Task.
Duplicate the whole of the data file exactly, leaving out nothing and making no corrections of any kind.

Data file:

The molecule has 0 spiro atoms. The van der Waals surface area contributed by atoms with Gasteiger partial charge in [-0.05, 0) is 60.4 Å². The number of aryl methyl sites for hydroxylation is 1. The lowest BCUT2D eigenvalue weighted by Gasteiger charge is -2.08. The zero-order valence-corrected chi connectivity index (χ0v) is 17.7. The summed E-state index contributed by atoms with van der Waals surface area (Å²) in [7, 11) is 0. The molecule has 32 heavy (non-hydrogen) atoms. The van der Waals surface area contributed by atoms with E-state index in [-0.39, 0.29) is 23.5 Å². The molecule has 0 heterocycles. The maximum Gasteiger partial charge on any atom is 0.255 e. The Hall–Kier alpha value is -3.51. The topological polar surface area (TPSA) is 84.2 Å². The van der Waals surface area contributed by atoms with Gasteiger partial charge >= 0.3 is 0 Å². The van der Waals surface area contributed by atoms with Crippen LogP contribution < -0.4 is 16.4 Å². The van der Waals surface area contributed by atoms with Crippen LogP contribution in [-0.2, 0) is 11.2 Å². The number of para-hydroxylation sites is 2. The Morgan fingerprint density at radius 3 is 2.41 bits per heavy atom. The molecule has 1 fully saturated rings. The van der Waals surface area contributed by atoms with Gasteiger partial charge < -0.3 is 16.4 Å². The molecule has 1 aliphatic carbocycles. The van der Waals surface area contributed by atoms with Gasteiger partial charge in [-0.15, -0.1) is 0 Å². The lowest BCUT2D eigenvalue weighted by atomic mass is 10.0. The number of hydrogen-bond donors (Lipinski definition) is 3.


The molecule has 0 spiro atoms. The van der Waals surface area contributed by atoms with Gasteiger partial charge in [-0.05, 0) is 60.4 Å². The number of aryl methyl sites for hydroxylation is 1. The lowest BCUT2D eigenvalue weighted by Gasteiger charge is -2.08. The zero-order valence-corrected chi connectivity index (χ0v) is 17.7. The summed E-state index contributed by atoms with van der Waals surface area (Å²) in [7, 11) is 0. The molecule has 32 heavy (non-hydrogen) atoms. The van der Waals surface area contributed by atoms with E-state index in [-0.39, 0.29) is 23.5 Å². The molecule has 0 heterocycles. The maximum Gasteiger partial charge on any atom is 0.255 e. The Hall–Kier alpha value is -3.51. The topological polar surface area (TPSA) is 84.2 Å². The van der Waals surface area contributed by atoms with Gasteiger partial charge >= 0.3 is 0 Å². The van der Waals surface area contributed by atoms with Crippen LogP contribution < -0.4 is 16.4 Å². The van der Waals surface area contributed by atoms with Crippen LogP contribution in [-0.2, 0) is 11.2 Å². The number of para-hydroxylation sites is 2. The Morgan fingerprint density at radius 3 is 2.41 bits per heavy atom. The molecule has 1 fully saturated rings. The van der Waals surface area contributed by atoms with Gasteiger partial charge < -0.3 is 16.4 Å². The molecule has 1 aliphatic carbocycles. The van der Waals surface area contributed by atoms with Gasteiger partial charge in [-0.15, -0.1) is 0 Å². The lowest BCUT2D eigenvalue weighted by atomic mass is 10.0. The number of hydrogen-bond donors (Lipinski definition) is 3.